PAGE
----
Ask JKE is our monthly advice column written by Jackie Kai Ellis. Submit your questions anonymously here.
I have been divorced for seven years. I haven’t found the right person and dating is not possible in my culture and I feel so bad! I tried to accept the feeling and the fact that I will stay without a husband but I am still struggling! How can I feel ok being single?
Dear The Bee,
There’s so much I don’t know about you or about the details of your culture, so I’ve decided to write as if you were my oldest, dearest friend, since genuine care is universal.
I would say to you, dear friend, that you’re entitled to feel bad about being single because it’s just the reality of how you feel. It’s natural to feel grief about wanting to love and to be loved. It’s the most elemental and fundamental human yearning. And I would say to you that, unfortunately, you won’t feel okay with being single unless you actually are okay with being single. Everything else just wouldn’t be true, and truth has a way of sticking around like a pebble in your shoe.
I understand you don’t want to feel tormented any longer, though to accomplish this, it’s crucial to recognize that the desire for love hurts deeply. The desire to be intimate; to share an inside joke with a knowing glance; to experience something achingly beautiful beside someone who takes joy in seeing your joy. Even the desire to have someone to disagree with, to play tug-of-war with, to say sorry about being a dick to. Through it all, it’s the desire to stick with someone, because only certain beauties come from a love that has been nurtured for long enough that its branches have grown around your unique shapes and its shade falls on the place you both stand.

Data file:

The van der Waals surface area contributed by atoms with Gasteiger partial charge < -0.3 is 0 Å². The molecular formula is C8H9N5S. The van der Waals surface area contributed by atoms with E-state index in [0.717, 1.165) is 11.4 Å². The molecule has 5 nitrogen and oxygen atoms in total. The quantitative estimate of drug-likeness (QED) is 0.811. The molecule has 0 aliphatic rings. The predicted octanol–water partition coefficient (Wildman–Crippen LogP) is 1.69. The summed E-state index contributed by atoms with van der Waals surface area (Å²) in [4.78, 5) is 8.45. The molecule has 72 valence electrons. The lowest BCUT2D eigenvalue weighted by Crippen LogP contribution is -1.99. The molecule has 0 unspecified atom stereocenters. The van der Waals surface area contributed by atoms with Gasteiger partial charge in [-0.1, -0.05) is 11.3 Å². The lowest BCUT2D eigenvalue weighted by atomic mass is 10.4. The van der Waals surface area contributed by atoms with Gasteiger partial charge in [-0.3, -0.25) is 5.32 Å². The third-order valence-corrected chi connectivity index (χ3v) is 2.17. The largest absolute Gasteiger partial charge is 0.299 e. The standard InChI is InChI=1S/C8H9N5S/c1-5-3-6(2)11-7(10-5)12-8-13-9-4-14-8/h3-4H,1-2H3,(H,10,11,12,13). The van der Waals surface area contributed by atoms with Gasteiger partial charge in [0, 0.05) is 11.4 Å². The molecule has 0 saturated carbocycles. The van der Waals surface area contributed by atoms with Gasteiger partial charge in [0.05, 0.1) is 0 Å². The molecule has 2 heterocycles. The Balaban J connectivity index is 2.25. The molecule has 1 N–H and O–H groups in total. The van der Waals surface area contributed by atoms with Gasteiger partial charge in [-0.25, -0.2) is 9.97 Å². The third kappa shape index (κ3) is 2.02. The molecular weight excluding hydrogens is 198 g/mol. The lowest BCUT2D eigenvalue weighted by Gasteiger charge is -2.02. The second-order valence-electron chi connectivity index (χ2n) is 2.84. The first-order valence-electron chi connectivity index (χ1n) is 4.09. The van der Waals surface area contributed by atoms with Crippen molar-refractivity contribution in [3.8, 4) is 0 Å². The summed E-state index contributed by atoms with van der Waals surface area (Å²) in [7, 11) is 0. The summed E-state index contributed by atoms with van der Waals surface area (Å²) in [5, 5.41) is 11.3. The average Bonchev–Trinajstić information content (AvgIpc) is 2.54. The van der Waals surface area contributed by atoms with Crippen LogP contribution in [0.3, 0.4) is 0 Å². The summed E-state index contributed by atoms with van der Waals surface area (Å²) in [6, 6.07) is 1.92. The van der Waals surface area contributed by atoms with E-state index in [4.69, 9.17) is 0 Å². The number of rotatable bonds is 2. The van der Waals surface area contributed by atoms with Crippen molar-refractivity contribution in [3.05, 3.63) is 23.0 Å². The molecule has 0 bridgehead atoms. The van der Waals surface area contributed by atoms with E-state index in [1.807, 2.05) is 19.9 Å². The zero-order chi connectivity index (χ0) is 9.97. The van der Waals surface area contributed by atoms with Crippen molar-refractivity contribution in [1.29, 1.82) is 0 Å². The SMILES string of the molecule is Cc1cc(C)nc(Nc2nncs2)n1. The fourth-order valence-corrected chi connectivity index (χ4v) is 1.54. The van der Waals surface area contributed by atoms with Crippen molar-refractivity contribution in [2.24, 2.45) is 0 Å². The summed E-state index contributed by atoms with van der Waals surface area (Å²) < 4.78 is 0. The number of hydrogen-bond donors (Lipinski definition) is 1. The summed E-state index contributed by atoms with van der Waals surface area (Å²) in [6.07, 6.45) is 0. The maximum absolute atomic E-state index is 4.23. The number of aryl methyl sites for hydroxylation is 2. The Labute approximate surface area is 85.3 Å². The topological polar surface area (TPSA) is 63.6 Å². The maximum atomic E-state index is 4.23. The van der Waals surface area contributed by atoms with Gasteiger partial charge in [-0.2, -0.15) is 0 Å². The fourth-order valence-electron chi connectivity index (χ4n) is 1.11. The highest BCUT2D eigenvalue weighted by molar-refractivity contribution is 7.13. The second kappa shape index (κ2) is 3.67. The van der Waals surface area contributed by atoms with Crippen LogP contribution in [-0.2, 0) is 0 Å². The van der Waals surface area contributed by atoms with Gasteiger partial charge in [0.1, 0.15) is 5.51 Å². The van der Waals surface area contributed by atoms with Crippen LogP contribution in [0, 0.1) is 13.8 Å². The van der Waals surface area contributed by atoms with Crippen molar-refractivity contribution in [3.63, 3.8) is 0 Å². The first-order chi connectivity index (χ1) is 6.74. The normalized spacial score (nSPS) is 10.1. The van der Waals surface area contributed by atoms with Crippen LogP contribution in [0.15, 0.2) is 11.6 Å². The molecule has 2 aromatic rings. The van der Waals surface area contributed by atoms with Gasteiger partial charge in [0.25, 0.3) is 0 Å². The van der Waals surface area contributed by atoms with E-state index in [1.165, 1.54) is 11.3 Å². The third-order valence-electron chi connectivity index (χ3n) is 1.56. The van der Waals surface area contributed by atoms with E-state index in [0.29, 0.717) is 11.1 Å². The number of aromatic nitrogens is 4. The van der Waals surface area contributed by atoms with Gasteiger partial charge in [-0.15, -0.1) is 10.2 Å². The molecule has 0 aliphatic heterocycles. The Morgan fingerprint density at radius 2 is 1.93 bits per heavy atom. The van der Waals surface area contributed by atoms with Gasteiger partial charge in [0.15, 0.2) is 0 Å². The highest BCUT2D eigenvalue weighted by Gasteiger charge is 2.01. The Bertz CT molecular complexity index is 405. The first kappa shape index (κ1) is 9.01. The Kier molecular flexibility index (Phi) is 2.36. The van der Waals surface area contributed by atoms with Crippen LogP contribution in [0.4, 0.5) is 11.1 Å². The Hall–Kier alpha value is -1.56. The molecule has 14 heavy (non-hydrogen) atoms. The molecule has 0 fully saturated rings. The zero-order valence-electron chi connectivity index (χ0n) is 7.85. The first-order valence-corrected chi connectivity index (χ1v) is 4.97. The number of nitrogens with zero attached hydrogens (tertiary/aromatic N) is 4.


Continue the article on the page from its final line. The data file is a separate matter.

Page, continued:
I know how enormous this feels. Though it’s likely not the same, I can only share where I’ve been myself. I spent many years dating after divorce, in search of the “right” person. It was frankly exhausting and disheartening. Despite many consoling comments from close friends that there was “someone out there” for me, the end of each encounter would inch me closer to accepting what felt like defeat. The fact was that many are not so lucky to find someone they want to spend their precious years with and, really, what made me different?
It didn’t help that in my culture, there are pervasive, lurking messages that equate a woman’s value to what she can offer a man. And conversely, the idea that a woman can be both independent and deeply crave partnership is sometimes seen as discordant. There are so many dialogues around dating that shame women, making them “wrong” for their singleness. I wrestled with them all: Was I too independent? Was I vulnerable enough? Was my life not full enough? Did I not appreciate the love I already had from my friends and family? Was I not the partner I would want to be with? Was I not whole in my being, so as not to expect the other person to fill roles I should play for myself? Did I care too much, too little? Too picky? Too compromising?
I spent nights wondering, questioning why I even wanted a relationship and what “right” looked like to me. In the end, I decided that I was who I was. I had my passions; I had people I loved; I had a life I loved; I had goals, dreams, and a “me” that I loved, too. I defined the kind of relationship I imagined would feel “right” within this beautiful life I had chosen. I defined what I was willing to compromise and what I wasn’t willing to forego, even if it meant being single forever.
Most importantly, I decided what was in my power and what was not. I stopped dating, knowing that I had done my best with what I could control, and it made it easier to accept what was not for me to decide. Maybe I’m too romantic, but I came to believe that discovering the kind of love that only few are lucky enough to find really came down to luck, or to what we are destined to experience. So I accepted whatever was meant for me.
The desire never really went away, and neither did the void. I just knew that I didn’t enjoy being sad about what I didn’t have, and thankfully had the choice to enjoy what I did.
Dear friend, this is just my story; yours is different. Your priorities, compromises, and efforts will be different. Your questions and answers will be different, too. Though in the end, we all meet in the same place, choosing to let go of the things we can’t control and carving out a life we love with the choices we do have. As a dear friend said to me, “the next eight weeks will happen anyway: choose how you want to spend them.”